Executing Stored Procedures

There are three different kinds of helpers for calling stored procedures:

  • ExecuteStoredProcedureReader<T>
    retrieve a result set as a List of a known type

  • ExecuteStoredProcedureReader
    retrieve a result set as generic DbDataReader

  • ExecuteStoreProcedureNonQuery
    Call a stored procedure that doesn't return any result data

Returning Entity Data

A common scenario is to return a result set and turning the result data into a list of objects of a specified type.

using (var context = new WebStoreContext())
{
    IEnumerable<Customer> customers = context.Db.ExecuteStoredProcedureReader<Customer>("GetCustomers",
        // named parameter requires CreateParameter
        context.Db.CreateParameter("@cCompany","W%"));

    Assert.IsNotNull(customers, "Customers should not be null: " + context.Db.ErrorMessage);
    Assert.IsTrue(customers.Count() > 0, "Customer count should be greater than 0");
}

Returning a DataReader

In other scenarios you might return data that can't be mapped to an existing type or you might just be interested in one value out of a large list. In that scenario you'll want a generic way to access the data without the overhead of converting everything to a type. This code returns a DataReader you can use to iterate over the data.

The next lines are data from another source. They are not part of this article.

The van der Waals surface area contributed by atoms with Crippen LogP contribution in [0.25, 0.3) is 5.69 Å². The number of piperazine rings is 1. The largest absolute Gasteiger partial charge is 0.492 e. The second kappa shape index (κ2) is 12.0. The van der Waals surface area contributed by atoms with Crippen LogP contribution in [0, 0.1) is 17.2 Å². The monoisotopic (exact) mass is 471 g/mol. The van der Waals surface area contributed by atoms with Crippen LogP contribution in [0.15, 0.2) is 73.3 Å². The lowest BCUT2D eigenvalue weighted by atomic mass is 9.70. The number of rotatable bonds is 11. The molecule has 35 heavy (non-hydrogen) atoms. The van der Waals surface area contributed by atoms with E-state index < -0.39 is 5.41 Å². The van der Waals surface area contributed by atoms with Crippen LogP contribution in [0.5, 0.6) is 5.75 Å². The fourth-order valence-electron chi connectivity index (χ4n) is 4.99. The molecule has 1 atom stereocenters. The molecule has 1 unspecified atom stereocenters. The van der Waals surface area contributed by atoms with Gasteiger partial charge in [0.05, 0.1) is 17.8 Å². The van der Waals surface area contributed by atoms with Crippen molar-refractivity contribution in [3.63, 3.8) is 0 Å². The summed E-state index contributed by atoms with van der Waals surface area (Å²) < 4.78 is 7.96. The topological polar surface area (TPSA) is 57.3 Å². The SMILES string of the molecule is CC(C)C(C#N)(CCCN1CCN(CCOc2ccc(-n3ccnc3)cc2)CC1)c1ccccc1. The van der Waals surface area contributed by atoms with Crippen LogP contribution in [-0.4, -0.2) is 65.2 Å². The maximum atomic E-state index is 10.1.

using (var context = new WebStoreContext())
{
    DbDataReader reader = context.Db.ExecuteStoredProcedureReader("GetCustomers",
        context.Db.CreateParameter("@cCompany", "W%"));

    Assert.IsNotNull(reader, "Reader should not be null: " + context.Db.ErrorMessage);
    Assert.IsTrue(reader.HasRows, "Reader should have rows");

    while (reader.Read())
    {
        var company = reader["Company"] as string;
        var entered = (DateTime) reader["Entered"];
        Console.WriteLine(company + " " + entered.ToString("d"));
    }
}

Non-Query Results and returning Output and Return Values

You can also call stored procedures that don't return any data and just perform some sort of processing. Often times these procs return output or return parameters.

Although I'm using a Non-Query example here, you can also capture output and return parameters from the ExecuteStoredProcedureReader methods in the same way as shown below.

The following example demonstrates calling a stored procedure that returns both an Output and Return value (same value actually) but has no data set result:

using (var context = new WebStoreContext())
{
    var countParm = context.Db.CreateParameter("@nCount", 0,
        parameterDirection: System.Data.ParameterDirection.Output);

    var returnValueParm = context.Db.CreateParameter("@returnValue", 0,
        parameterDirection: System.Data.ParameterDirection.ReturnValue);
    
    int result = context.Db.ExecuteStoredProcedureNonQuery("GetCustomerCount",
        // named parameter requires CreateParameter
        context.Db.CreateParameter("@cCompany", "W%"),
        countParm, returnValueParm);

    Assert.IsFalse(result == -1, "result shouldn't be -1. " + context.Db.ErrorMessage);

    Console.WriteLine("Count value: " + countParm.Value);
    Console.WriteLine("Return Value: " + returnValueParm.Value);
}

© West Wind Technologies, 2019 • Updated: 09/14/18
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